As much as it feels like I’ve been writing all my life, I didn’t come out of the womb demanding paper and pen to write down a sentence before I lost it. The writing bug didn’t hit until sixth grade, by my memory. My family lived in West Bloomfield, Michigan, a suburb of Detroit. At this point I attended Abbott Middle School, notable in the late sixties for not enough class rooms to educate the baby-boom kids. Not so important here in California, where I now live, but in Michigan a trek out to a mobile classroom unit in the winter was miserable.
My teacher, whose name I’ve unfortunately lost, had us cut pictures out of magazines for several months. She’d bring in a wide selection of periodicals and hand them out. We’d page through and cut out any pictures that caught our eye. Without a purpose in sight, we were free to pick anything. The cuttings were carefully stored in a manila folder with our name on the top. It seemed the most pointless thing I’d done in school. Between math, science, and history, cutting out pictures seemed soooo kindergarten.
Then one day she handed back our manila folders and told us to pick out one or more of the cuttings, and write a story about it. Now with a defined purpose, my structured mind wished I’d cut out different things. Interesting things, I could clearly see a story inside.
This was 1969. Andy Warhol had been painting Campbell’s soup cans for seven years, and in 1968 the tomato soup can screen print was released, among others. In my cuttings was a large Campbell soup can, whether it was from an ad for Campbell’s or his art I can’t remember. Of all the images, it is the one that struck me the hardest, and the only one I remember now, many years later.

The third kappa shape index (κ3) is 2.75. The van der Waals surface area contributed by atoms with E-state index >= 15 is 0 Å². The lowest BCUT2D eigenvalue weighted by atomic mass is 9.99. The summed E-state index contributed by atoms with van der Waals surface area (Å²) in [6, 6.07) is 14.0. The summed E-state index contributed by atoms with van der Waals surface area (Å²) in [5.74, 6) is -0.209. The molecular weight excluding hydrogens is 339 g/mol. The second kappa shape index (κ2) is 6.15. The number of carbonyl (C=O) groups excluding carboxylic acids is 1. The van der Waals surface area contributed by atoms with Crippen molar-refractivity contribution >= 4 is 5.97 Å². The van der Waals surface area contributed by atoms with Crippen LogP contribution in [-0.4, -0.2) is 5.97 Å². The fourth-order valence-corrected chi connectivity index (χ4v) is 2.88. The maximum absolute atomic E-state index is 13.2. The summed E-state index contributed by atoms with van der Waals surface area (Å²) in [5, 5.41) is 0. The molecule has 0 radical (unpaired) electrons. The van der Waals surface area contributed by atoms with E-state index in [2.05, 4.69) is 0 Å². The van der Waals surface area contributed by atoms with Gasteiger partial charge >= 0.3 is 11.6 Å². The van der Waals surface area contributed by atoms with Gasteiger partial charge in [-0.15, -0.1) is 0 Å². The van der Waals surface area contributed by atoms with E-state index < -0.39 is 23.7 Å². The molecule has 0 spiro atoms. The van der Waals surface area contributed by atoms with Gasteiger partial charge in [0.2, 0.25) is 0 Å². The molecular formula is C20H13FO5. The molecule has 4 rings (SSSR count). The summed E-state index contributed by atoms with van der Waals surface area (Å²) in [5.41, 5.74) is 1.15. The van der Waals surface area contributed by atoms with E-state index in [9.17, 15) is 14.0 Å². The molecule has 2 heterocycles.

I remember the empty hole in my thoughts that soup can picture created. What kind of story could I come up with that would get me an A? My academic career at that point (and for all of it really) was about getting good grades. The other kids were writing away, and I just sat staring at a picture of a can of soup. I put my pencil on the paper and hoped. As a rule, hope isn’t a strategy, but it worked. Words started to flow out of the pencil. Okay, I know that is a cliché, but that’s how it felt. It still feels that way sometimes when I’m writing and I’m not sure where it’s going. I can close my eyes and let something flow through, call it my muse, the creative force, or good luck. Yes, I edit heavily afterwards, because not all the words are needed, or eloquently state, but at least the idea is there.
In this case, the story that came out would foretell my interest in fantasy and science fiction. I wish I could say I have the story now, but it has been lost to time. What I do remember is that it was a tale of a society of very small people, who lived in a used tomato soup can, in the middle of a field. They rarely ventured out of the soup can because that was “out there” where danger lurked. I can’t walk a modern shopping mall without thinking about this story, as each store looks like a home. Come to think of it, old shopping malls might make great homeless housing. As I grew up, this story became an allegory for me of the narrow ways we tend as humans to view the world. Not realizing that there is a big “there” outside our view, whether it’s another county, country, planet, or metaphysical dimension.
So, I’ve been writing intentionally since eleven. I won’t do the math for you, but that is quite a few years, and I still find joy and frustration in the act. I know that’s what keeps me coming back to it.